Life and Times of Andres Bonifacio
Andres Bonifacio simmered with rage and humiliation. The movement that he had created to oppose Spanish colonial rule inthe Philippines had just voted (likely in a rigged election) to make his rival Emilio Aguinaldo president in his stead. Bonifacio was given the lowly consolation prize of an appointment as Secretary of the Interior in the revolutionary government. When this appointment was announced, however, delegate Daniel Tirona objected on the grounds that Bonifacio did not have a law degree (or any university diploma, for that matter). Incensed, the fiery rebel leader demanded an apology from Tirona. Instead, Daniel Tirona turned to leave the hall; Bonifacio pulled out a gun and tried to shoot him down, but General Artemio Ricarte y Garcia tackled the former president and saved Tirona's life. Who was this scrappy and hot-headed rebel leader, Andres Bonifacio? Why is his story still remembered today in the Republic of the Philippines?
Bonifacio's Birth and Early Life:
Andres Bonifacio was born on November 30, 1863 in Tondo, Manila. His father Santiago was a tailor, a local politician and a boatman who operated a river-ferry; his mother, Catalina de Castro, was employed in a cigarette-rolling factory. The couple worked extremely hard to support Andres and his five younger siblings, but in 1881 Catalina caught tuberculosis ("consumption") and died. The following year, Santiago also became ill and passed away. At the age of 19, Andres Bonifacio was forced to give up plans for higher education and begin working full-time to support his orphaned younger siblings. He worked for the British trading company J.M. Fleming & Co. as a broker or corredor for local raw materials such as tar and rattan. He later moved to the German firm Fressell & Co., where he worked as a bodeguero or grocer.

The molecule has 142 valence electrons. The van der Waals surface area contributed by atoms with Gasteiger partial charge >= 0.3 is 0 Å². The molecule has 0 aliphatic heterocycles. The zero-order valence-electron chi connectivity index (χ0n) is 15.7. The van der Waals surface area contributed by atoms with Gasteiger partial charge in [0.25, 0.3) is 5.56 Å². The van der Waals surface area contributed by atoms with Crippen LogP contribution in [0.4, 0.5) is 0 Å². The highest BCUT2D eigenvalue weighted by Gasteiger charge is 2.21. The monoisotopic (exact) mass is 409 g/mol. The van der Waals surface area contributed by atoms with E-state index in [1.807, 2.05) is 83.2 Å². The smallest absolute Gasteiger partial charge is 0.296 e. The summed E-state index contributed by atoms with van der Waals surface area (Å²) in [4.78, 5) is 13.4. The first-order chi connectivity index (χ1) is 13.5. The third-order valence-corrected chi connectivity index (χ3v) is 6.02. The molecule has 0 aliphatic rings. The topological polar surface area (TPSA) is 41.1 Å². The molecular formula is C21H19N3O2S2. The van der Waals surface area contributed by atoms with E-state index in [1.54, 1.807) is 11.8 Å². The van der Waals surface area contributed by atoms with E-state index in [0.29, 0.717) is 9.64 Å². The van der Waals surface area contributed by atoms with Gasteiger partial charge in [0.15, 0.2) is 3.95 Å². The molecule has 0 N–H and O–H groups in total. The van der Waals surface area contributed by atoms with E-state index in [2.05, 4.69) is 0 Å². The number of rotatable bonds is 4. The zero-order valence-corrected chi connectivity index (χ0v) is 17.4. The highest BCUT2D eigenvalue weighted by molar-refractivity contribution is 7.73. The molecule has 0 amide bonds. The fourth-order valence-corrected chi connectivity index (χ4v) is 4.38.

Andres Bonifacio's tragic family history during his youth seems to have followed him in to his adulthood. He married twice, but had no surviving children at the time of his death. His first wife, Monica, came from the Palomar neighborhood of Bacoor. She died young ofleprosy (Hansen's disease). Bonifacio's second wife, Gregoria de Jesus, came from the Calookan area of metro Manila. They married when he was 29 and she was just 18; their only child, a son, died as an infant.
Establishment of Katipunan:
In 1892, Bonifacio joined Jose Rizal's new organization La Liga Filipina, which called for reform of the Spanish colonial regime in the Philippines. The group met only once, however, since Spanish officials arrested Rizal immediately after the first meeting and deported him to the southern island ofMindanao. After Rizal's arrest and deportation, Andres Bonifacio and others revived La Liga to continue pressure on the Spanish government to free the Philippines. Along with his friends Ladislao Diwa and Teodoro Plata, however, he also founded a group called Katipunan. Katipunan, or Kataastaasang Kagalannalangang Katipunan ng mga Anak ng Bayan to give its full name (literally "Highest and Most Respected Society of the Children of the Country"), was dedicated to armed resistance against the colonial government. Made up mostly of people from the middle and lower classes, the Katipunan organization soon established regional branches in a number of provinces across the Philippines. (It also went by the rather unfortunate acronym KKK.) In 1895, Andres Bonifacio became the top leader or Presidente Supremo of the Katipunan. Along with his friends Emilio Jacinto and Pio Valenzuela, Bonifacio also put out a newspaper called the Kalayaan, or "Freedom." Over the course of 1896, under Bonifacio's leadership, Katipunan grew from about 300 members at the beginning of the year to more than 30,000 in July. With a militant mood sweeping the nation, and a multi-island network in place, Bonifacio's Katipunan was prepared to start fighting for freedom from Spain.
Philippines Uprising Begins:
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